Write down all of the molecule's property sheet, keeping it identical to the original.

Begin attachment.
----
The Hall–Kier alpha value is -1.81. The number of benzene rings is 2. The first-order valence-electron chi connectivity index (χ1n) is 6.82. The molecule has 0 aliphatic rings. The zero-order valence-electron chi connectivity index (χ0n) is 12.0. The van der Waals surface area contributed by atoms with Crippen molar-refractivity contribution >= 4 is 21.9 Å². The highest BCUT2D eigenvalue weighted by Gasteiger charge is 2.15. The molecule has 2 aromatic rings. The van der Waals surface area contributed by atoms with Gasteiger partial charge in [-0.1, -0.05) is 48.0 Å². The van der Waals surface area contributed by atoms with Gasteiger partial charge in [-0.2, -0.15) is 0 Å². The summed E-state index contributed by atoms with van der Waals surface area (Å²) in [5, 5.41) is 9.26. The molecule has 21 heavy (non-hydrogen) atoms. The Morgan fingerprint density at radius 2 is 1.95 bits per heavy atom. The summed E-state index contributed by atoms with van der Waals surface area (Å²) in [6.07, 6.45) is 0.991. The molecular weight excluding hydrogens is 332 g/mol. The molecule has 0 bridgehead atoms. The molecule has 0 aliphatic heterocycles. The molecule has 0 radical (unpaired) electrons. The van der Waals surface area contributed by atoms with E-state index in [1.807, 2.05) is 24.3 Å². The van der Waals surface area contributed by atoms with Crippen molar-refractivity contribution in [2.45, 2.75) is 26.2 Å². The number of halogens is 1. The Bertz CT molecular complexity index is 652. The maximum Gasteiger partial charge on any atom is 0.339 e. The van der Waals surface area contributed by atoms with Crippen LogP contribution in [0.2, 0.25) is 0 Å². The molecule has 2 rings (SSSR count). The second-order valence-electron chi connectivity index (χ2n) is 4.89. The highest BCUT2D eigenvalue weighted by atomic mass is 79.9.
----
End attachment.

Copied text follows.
The Hall–Kier alpha value is -1.81. The number of benzene rings is 2. The first-order valence-electron chi connectivity index (χ1n) is 6.82. The molecule has 0 aliphatic rings. The zero-order valence-electron chi connectivity index (χ0n) is 12.0. The van der Waals surface area contributed by atoms with Crippen molar-refractivity contribution >= 4 is 21.9 Å². The highest BCUT2D eigenvalue weighted by Gasteiger charge is 2.15. The molecule has 2 aromatic rings. The van der Waals surface area contributed by atoms with Gasteiger partial charge in [-0.1, -0.05) is 48.0 Å². The van der Waals surface area contributed by atoms with Gasteiger partial charge in [-0.2, -0.15) is 0 Å². The summed E-state index contributed by atoms with van der Waals surface area (Å²) in [5, 5.41) is 9.26. The molecule has 21 heavy (non-hydrogen) atoms. The Morgan fingerprint density at radius 2 is 1.95 bits per heavy atom. The summed E-state index contributed by atoms with van der Waals surface area (Å²) in [6.07, 6.45) is 0.991. The molecular weight excluding hydrogens is 332 g/mol. The molecule has 0 bridgehead atoms. The molecule has 0 aliphatic heterocycles. The molecule has 0 radical (unpaired) electrons. The van der Waals surface area contributed by atoms with E-state index in [1.807, 2.05) is 24.3 Å². The van der Waals surface area contributed by atoms with Crippen molar-refractivity contribution in [2.45, 2.75) is 26.2 Å². The number of halogens is 1. The Bertz CT molecular complexity index is 652. The maximum Gasteiger partial charge on any atom is 0.339 e. The van der Waals surface area contributed by atoms with Crippen LogP contribution in [0.2, 0.25) is 0 Å². The molecule has 2 rings (SSSR count). The second-order valence-electron chi connectivity index (χ2n) is 4.89. The highest BCUT2D eigenvalue weighted by atomic mass is 79.9.